Promise you won't get out a can of that spray whipping cream after going to the trouble to make a real homemade pie. Right next to the gallons of milk (Lord, I've forgotten what buying an entire gallon of milk is like-how convenient), is the little cardboard cartons of fresh whipping cream. Buy one of those and keep it in your refrigerator. Or if you live in Addis Ababa like me, pick up a bag of Mama's heavy cream. Right before you plan on serving your pie (either a bit warm or room temp), pour the whipping cream into your stand mixer or a mixing bowl. Whip it on high for a minute or so. When you start seeing the lines in the cream, add a tablespoon of powdered sugar and a dash of vanilla. Keep whipping until it's big and fluffy but not too dry. Taste it and whip in a little more sugar or vanilla if needed. Dollop it right on top of your slice of pie.
Enjoy your pie! No matter what's inside. I'm just saying, you might enjoy real pie just a little bit more!
The Crust Addendum:
After I posted this, I received a few questions from friends about how to get the best crust possible. And if we're being real here, the crust is truly the hardest and most crucial piece of pie! I thought it would be wise to include some tips for preparing and baking fantastic pie crusts.
1. Make the dough in advance, refrigerate it and then the next day roll it out into your pie plate. If you don't make the pie right away, cover it with plastic wrap and refrigerate the entire thing. I froze a few of my pie crusts this year and I like the results of the refrigerated ones better.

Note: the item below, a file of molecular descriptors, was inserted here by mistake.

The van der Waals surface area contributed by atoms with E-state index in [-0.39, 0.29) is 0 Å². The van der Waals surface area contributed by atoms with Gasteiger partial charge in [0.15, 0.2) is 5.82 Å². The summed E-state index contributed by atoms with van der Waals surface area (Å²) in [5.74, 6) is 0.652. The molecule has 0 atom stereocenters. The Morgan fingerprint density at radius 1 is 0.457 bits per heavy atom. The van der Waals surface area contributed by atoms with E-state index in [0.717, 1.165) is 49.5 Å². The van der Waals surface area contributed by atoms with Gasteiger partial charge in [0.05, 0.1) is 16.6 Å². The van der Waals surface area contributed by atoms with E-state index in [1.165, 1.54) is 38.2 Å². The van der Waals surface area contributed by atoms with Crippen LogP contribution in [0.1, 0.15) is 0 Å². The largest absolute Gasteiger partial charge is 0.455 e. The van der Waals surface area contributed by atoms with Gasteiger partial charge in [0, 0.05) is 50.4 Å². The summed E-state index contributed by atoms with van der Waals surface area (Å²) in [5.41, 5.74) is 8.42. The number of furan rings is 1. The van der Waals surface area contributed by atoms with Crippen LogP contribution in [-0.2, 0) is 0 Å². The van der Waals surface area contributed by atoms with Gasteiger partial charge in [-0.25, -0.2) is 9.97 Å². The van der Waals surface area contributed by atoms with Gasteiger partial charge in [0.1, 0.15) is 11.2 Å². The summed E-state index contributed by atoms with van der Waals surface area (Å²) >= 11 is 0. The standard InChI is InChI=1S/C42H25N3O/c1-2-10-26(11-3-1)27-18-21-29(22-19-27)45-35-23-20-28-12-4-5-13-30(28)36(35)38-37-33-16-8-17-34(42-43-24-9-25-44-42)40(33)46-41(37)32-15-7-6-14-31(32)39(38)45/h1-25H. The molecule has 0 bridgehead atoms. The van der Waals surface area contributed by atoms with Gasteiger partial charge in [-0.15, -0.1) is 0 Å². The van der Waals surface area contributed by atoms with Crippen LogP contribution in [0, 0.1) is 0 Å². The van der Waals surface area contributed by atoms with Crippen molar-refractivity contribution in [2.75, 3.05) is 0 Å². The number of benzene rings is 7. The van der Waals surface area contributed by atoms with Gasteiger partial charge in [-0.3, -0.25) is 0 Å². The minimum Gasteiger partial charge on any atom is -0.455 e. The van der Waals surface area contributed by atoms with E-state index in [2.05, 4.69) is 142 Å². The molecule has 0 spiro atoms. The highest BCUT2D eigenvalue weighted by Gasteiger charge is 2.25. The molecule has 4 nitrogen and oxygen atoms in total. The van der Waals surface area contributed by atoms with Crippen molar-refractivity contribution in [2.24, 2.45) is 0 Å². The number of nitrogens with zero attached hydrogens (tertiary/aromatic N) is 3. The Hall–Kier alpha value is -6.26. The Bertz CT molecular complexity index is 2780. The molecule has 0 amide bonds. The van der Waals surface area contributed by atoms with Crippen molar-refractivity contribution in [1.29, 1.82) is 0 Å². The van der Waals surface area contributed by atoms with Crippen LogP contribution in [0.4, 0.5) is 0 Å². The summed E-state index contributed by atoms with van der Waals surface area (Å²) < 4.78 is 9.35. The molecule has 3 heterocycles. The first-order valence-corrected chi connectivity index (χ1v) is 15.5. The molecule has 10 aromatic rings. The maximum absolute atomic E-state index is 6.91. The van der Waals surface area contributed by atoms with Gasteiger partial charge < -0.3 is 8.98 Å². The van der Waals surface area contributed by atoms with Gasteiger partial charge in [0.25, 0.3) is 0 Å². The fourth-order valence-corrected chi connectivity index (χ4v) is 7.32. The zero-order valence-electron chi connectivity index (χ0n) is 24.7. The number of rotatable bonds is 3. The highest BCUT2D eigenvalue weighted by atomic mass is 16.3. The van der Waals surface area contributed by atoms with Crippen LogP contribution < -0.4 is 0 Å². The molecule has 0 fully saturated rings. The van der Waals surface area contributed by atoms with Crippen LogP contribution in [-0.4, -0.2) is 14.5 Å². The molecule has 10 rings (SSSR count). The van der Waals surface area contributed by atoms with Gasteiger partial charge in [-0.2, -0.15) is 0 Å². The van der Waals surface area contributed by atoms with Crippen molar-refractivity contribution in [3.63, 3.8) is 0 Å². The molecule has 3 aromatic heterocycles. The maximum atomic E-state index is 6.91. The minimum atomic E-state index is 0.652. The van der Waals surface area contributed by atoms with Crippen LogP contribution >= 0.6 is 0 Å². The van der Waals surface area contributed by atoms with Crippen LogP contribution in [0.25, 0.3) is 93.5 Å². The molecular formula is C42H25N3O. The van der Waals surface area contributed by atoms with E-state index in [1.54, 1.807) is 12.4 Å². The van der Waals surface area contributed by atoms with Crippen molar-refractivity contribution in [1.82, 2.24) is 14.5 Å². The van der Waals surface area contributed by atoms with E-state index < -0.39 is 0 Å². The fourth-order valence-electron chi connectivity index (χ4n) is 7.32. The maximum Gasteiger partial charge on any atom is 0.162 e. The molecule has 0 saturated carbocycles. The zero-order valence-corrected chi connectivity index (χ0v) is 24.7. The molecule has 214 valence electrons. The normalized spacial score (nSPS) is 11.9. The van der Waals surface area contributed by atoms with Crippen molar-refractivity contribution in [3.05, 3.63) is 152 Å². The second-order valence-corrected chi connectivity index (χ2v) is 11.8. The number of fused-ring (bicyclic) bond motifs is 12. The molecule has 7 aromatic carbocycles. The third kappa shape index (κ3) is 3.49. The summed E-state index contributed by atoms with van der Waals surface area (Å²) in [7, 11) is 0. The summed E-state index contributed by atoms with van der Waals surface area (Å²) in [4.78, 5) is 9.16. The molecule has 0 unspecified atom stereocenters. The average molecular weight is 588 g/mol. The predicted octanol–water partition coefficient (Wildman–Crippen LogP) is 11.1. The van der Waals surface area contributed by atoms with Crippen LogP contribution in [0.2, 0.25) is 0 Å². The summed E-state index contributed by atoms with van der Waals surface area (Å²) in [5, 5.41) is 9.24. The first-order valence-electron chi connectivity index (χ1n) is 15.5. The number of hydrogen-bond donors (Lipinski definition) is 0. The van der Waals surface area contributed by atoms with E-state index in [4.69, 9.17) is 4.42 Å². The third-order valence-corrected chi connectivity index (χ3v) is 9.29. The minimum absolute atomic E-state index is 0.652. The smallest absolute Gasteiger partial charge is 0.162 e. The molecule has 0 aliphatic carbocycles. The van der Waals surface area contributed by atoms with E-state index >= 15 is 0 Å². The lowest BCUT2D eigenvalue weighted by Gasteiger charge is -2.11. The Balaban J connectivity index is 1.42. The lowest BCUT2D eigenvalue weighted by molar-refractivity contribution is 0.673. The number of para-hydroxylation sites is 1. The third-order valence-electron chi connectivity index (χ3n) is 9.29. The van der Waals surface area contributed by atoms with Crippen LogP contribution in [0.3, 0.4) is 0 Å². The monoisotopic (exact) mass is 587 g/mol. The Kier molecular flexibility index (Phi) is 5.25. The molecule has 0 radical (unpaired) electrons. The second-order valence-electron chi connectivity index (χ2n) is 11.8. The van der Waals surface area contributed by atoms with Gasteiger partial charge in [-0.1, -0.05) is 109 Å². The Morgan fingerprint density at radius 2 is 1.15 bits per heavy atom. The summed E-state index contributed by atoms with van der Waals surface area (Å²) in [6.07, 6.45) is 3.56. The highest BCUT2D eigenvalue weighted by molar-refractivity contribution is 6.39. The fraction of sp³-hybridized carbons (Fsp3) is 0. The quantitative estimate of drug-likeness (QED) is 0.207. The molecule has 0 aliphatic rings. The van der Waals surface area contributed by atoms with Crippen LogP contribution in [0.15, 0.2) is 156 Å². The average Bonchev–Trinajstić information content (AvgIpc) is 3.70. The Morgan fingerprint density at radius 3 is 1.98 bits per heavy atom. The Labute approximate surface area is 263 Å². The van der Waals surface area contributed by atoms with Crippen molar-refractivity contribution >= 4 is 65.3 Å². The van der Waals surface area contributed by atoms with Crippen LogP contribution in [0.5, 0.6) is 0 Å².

2. When rolling out pie crust, take care to keep the dough even thickness. Roll out the circle much bigger than your pie pan. When you tuck your edges under it will give you a nice thick amount of crust on top to crimp. The crust will not burn when thick and it will not bake unevenly if the crust is a consistent thickness.
3. Do not pre-bake your homemade crust.
4. Make you filling and pour it into a cold pie crust.
5. If your recipe asks you to bake the pie at a high temp for 15 minutes, watch the pie and after 10 minutes at the high temp go ahead and turn the temperature down. It's OK to cut 5 minutes off that hot bake time.
6. Keep an eye on your pie as it's baking. Rotate it periodically so the crust that is a the back of the oven doesn't brown too fast.
7. If you do see some dark spots, tear a piece of aluminum foil and fold it over that portion of the crust.
8. If you're extremely concerned about the browning of the crust too soon, turn the temp even further down. Just plan on your pie taking longer to bake overall.
9. You can leave pecan pies out at room temp for up to two days. Pumpkin pies should be refrigerated if you don't plan on serving them that day.